What is it?

It’s the new New Land Rover Defender Hard Top ….. or commercial, or even van. Like the Landys of old it comes in 90 and 110 LWB versions but brings new levels of sophistication, capability, usability and toughness to the commercial 4×4.

It also brings 21st century connectivity and premium comfort, something you would never expect from the old workhorse in years gone by – in fact the Land Rover Hard Tops were introduced 70 years ago.

The more premium but just as durable interior of the new commercial model combines a two-seat passenger compartment – with the option of a third central jump seat – and a flexible, hard-wearing rear load bay that provides 1,355 and 2,059 litres of loadspace respectively.

By incorporating clever lockable underfloor storage solutions and a secure bulkhead partition, Land Rover’s Special Vehicle Operations have taken every step to maximise the space and practicality of the Defender in its transformation into the most usable and hard-wearing commercial Land Rover ever produced.

IMG 0874It is powered exclusively by Land Rover’s strong and efficient Ingenium diesel engines, including D200, D250 and D300 in-line six-cylinder variants. All make use of the latest advanced Intelligent All-Wheel Drive (iAWD) system to distribute power and torque for optimum performance and efficiency.

All Defender Hard Top models come with a practical cargo area with a fixed full-height partition to separate occupants from the generous load area. The bulkhead boosts security and safety and preserves the refined driving experience of the passenger model. The partition itself comes with four hanging hooks on the loadspace side, and two stowage nets on the cabin side of 110 models for small items.

The full-width load floor is completely flat, with up to six integrated lashing points, heavy-duty rubber mats and a set of lockable storage areas providing with 58 litres of underfloor stowage at the rear of both the 90 and 110. An additional underfloor area is fitted to the 110 Hard Top, where the footwells of the Defender passenger model would normally be found, providing 155 litres of hidden stowage, and the whole load area is illuminated by enhanced interior lighting five times brighter than the standard passenger Defender.

Additionally, high-sided rubber mats for the front footwells add to the rugged nature of the passenger compartment – and when the time comes to clean the interior out, the all-rubber floor coverings can be hosed down.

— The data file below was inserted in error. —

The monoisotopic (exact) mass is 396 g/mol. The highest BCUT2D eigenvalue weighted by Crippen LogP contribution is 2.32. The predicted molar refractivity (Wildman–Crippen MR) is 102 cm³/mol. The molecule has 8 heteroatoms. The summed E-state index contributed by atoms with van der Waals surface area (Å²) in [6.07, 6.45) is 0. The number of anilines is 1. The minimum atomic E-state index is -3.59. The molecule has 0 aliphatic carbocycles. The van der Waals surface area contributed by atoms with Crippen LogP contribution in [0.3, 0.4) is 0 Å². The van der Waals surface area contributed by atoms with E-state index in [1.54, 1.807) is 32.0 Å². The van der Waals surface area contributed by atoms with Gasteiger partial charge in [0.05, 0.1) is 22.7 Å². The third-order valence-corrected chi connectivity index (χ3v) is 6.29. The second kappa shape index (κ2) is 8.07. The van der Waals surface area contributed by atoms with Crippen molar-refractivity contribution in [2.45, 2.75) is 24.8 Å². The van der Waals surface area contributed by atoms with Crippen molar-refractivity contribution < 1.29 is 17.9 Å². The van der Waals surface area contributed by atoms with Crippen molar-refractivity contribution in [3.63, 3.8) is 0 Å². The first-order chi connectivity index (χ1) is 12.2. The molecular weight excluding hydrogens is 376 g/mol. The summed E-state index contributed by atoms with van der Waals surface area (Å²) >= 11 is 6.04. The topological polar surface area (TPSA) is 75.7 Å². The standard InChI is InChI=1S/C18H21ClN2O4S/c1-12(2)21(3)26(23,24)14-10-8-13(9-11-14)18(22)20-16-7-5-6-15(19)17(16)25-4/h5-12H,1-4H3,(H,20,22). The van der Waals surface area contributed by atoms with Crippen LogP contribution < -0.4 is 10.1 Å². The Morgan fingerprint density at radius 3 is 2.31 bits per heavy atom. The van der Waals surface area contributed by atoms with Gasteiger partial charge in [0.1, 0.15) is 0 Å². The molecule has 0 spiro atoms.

The Hard Top’s load area is accessed via the side-hinged rear tailgate, while the rear side doors on 110 variants boost practicality and give customers the flexibility to access smaller items located towards the front without the need to move bulky objects out of the way. The interior rear door panels also feature a unique slimline profile to maximise loadspace inside. If required, the 110 Hard Top can accommodate a standard Euro Pallet thanks to its wide-opening tailgate and generous proportions. The maximum load length measures up to 1,472mm in the 110 and lashing points ensure large loads can be safely secured in place.

Customers can add bespoke signage to the Defender Hard Top’s silhouette, thanks to the Exterior Signage Panel behind the front row of seats that runs to the rear of the vehicle, while a variety of roof racks and accessories provide added scope for load carrying.

Defender Hard Top load space in numbers:

90 Hard Top 110 Hard Top
Maximum load floor length: 1,030mm 1,472mm
Maximum load floor width: 1,326mm 1,423mm
Maximum load height: 947mm 937mm
Load space capacity: (inc underfloor stowage) 1,355 litres 2,059 litres
Payload: (depends on Engine & Specification Pack) 670kg 778-800kg

 

What do we think?

As you would expect, the Defender Hard Top provides exceptional off-road capability in tandem with strong load carrying capacity. Both 90 and 110 (which we reviews) models are equipped with independent coil-sprung suspension, with advanced Electronic Air Suspension available on the 110. Electronic Air Suspension provides outstanding off-road geometry, with ground clearance of 291mm, and approach, breakover and departure angles as the passenger models – up to 38, 28 and 40 degrees respectively for the 110 (in Off-Road Height).

The Hard Top also demonstrates impressive towing prowess, with the ability to pull up to 3,500kg, and it will wade through water up to 900mm deep, assisted by the Wade programme in the Terrain Response 2 system that ensures drivers can cross flooded roads or tracks with confidence.